Well, we will never known what happened among the trees and hedges in Chelsea Fields but what a fascinating story! And an incredible insight into LGBT life in London leading up to the Bridgerton era.

What was the secretive Kit-Cat club?

kit-kat

The Kit-Cat club brought together the cream of 18th century London society. Originally, they harboured a treasonous intent against the reigning monarch and had to meet behind closed shutters. But over time, they simply morphed into a dining club.

Over the centuries, London has seen many secret societies – right down to our own time. Normally made up of aristocratic gentlemen or wannabes and engaging in bizarre and sometimes profane or lewd rituals.

The Kit-Cat Club originally met at the house of a pastry cook called Christopher Cat on Shire Lane, near Temple Bar. The name of the club came from the mutton pie that was his speciality. Or at least that’s one theory (most likely from Daniel Defoe).

Another was that the members toasted “old cats and young kits”. When Christopher moved out of his house, the club followed him to the Fountain Tavern on The Strand.

The members of the Kit-Cat Club had been gentlemen who had come together to plot a revolution against King James II. This monarch had tried to bring back the Catholic religion and introduce a more authoritarian form of monarchy normally associated with King Louis XIV in France.

The so-called “Whigs” – Protestant nobility – were having none of this and they successfully conspired to overthrow James and drive him into exile.

Every year, the Kit-Cat Club would toast a woman chosen by a ballot of the members. Her name would be carved on to the glasses with a diamond. The men involved in voting for Kit-Cat woman of the year included such 18th century grandees as Sir Robert Walpole, the Earls of Halifax and Dorset and the Duke of Somerset.

The exact membership of the Kit-Cat Club remains a mystery but there were 48 portraits commissioned that hung in a room at Barn Elms House, the rural HQ of the club. Many of them are now at the National Portrait Gallery in London.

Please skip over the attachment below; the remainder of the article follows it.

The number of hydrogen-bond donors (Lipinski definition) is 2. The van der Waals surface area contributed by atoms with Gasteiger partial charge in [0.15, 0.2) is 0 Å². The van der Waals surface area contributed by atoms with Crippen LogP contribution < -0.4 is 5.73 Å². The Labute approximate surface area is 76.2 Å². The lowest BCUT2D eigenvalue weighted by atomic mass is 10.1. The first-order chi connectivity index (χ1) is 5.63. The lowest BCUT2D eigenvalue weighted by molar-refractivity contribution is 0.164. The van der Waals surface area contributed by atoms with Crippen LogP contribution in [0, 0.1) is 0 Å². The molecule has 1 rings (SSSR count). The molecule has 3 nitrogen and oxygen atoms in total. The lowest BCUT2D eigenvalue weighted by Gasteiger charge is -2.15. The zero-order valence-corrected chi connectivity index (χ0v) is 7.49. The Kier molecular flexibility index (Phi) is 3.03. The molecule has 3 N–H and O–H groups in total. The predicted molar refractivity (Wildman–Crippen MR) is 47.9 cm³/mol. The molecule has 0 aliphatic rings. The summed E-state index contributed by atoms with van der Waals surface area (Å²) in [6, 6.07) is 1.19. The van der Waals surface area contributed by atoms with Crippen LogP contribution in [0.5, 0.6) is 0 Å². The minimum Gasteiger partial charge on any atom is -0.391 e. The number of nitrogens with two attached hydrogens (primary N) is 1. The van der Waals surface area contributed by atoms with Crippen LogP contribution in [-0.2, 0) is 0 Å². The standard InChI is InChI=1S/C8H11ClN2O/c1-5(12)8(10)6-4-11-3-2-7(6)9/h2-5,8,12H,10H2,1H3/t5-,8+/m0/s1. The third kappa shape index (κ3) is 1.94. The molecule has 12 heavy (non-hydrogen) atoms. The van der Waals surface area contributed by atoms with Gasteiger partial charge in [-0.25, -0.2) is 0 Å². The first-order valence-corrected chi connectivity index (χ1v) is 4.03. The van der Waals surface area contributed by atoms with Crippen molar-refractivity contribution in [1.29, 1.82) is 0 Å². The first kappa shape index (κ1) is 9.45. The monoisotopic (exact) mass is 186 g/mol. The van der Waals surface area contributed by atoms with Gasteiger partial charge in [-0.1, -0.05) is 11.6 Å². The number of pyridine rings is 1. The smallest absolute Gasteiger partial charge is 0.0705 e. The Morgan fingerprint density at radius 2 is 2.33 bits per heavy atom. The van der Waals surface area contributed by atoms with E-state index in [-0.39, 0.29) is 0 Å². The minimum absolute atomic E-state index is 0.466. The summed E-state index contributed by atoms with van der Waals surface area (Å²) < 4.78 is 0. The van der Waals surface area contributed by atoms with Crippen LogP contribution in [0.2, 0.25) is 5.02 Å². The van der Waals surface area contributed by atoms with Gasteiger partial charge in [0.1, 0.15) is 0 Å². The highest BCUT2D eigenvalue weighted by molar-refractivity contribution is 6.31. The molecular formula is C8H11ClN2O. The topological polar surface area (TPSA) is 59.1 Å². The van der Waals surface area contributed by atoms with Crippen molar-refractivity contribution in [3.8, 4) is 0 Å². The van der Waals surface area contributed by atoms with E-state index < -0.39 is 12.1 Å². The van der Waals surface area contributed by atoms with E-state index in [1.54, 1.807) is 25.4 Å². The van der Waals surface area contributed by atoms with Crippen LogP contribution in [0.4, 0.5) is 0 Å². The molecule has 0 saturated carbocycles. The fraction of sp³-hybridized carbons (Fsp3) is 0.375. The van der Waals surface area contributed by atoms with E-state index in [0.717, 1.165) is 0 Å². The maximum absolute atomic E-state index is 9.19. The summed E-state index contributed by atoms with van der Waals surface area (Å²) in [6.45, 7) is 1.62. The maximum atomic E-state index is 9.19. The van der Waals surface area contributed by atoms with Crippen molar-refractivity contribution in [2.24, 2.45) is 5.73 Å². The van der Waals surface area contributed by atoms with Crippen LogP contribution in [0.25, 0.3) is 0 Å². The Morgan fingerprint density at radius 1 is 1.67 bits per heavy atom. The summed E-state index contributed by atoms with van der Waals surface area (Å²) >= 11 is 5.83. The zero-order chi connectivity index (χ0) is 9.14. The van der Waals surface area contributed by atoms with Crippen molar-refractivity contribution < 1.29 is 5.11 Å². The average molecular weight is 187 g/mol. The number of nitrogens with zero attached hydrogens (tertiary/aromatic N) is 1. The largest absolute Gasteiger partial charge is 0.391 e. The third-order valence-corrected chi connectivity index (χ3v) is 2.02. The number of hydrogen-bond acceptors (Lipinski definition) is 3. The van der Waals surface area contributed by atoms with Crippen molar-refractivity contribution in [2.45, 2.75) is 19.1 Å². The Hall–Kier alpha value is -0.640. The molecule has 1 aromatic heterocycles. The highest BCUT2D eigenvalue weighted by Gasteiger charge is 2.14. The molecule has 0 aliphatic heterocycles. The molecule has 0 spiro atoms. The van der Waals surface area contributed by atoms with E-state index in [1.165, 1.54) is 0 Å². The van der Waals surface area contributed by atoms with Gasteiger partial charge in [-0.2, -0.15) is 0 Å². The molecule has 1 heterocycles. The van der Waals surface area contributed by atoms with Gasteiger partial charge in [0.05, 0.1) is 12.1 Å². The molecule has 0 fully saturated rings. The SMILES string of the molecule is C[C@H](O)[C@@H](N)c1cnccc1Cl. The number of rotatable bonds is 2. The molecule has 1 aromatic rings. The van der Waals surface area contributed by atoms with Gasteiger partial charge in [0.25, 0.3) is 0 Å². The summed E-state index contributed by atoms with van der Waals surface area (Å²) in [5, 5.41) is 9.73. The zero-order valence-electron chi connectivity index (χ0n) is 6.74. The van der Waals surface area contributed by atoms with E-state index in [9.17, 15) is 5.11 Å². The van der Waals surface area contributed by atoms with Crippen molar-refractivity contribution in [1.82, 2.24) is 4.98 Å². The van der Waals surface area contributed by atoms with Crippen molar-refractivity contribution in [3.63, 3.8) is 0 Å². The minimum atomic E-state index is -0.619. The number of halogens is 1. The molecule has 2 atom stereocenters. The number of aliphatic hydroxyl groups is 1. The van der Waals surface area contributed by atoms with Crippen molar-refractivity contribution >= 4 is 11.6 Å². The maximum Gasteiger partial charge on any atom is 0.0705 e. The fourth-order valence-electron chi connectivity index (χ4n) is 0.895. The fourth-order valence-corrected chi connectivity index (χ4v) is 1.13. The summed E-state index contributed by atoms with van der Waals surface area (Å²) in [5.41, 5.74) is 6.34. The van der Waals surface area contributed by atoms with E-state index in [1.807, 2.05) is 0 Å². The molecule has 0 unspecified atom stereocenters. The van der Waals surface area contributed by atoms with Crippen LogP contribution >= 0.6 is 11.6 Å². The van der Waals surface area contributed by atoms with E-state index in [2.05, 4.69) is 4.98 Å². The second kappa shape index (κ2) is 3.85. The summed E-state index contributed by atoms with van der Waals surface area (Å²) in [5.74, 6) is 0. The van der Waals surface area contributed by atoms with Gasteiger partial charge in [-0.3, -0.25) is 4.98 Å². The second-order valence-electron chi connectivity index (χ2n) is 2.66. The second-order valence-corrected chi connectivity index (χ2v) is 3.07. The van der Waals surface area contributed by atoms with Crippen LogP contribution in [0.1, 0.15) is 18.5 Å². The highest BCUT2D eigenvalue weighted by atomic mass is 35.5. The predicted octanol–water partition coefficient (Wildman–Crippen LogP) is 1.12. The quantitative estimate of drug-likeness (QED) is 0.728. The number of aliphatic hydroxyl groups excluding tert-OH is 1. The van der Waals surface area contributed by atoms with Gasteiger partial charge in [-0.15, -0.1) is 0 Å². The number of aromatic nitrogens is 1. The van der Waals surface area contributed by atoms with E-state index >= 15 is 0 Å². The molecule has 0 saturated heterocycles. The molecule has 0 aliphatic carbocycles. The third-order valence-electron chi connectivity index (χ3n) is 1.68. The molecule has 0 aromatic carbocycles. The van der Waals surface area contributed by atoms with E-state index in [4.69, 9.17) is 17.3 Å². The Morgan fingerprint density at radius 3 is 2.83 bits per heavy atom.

They include those mentioned above plus John Churchill, First Duke of Marlborough and the dramatist Sir John Vanbrugh.

Tsar Peter the Great trashes a London home

Peter

What possessed Tsar Peter the Great to trash a magnificent house in London? It’s a complicated story!

Peter the Great was one of the great tsars of Russian history – modernising his country while employing brutal authoritarian methods of rule. He famously embarked on a tour of Europe to learn how countries like Britain and the Netherlands ran their affairs.

He even tried to go undercover, very unconvincingly, as a dockworker to find out how ships were made. It wasn’t difficult to identify him as the Tsar of Russia given his massive height for the time (about six feet eight) and having an entourage of up to 200 lackeys. So nobody down the docks was falling for his man of the people disguise.

While in England, he stayed at Deptford by the river Thames. The English king, William III, recommended he lodge at the rather impressive mansion of the diarist John Evelyn.

That’s a forgotten name now but in the late 17th century he was as well known as Samuel Pepys as a chronicler of his times. And he owned a gorgeous property in London, Sayes Court, with a very decorative garden cultivated over a forty year period.

Evelyn agreed to put up Peter the Great and vacated the property so that the tsar could move in with his courtiers. It all seemed a very agreeable arrangement. But then, Evelyn’s servants began penning frantic messages to their absent master begging him to return. Because it seemed the tsar and his friends were a bunch of lunatics.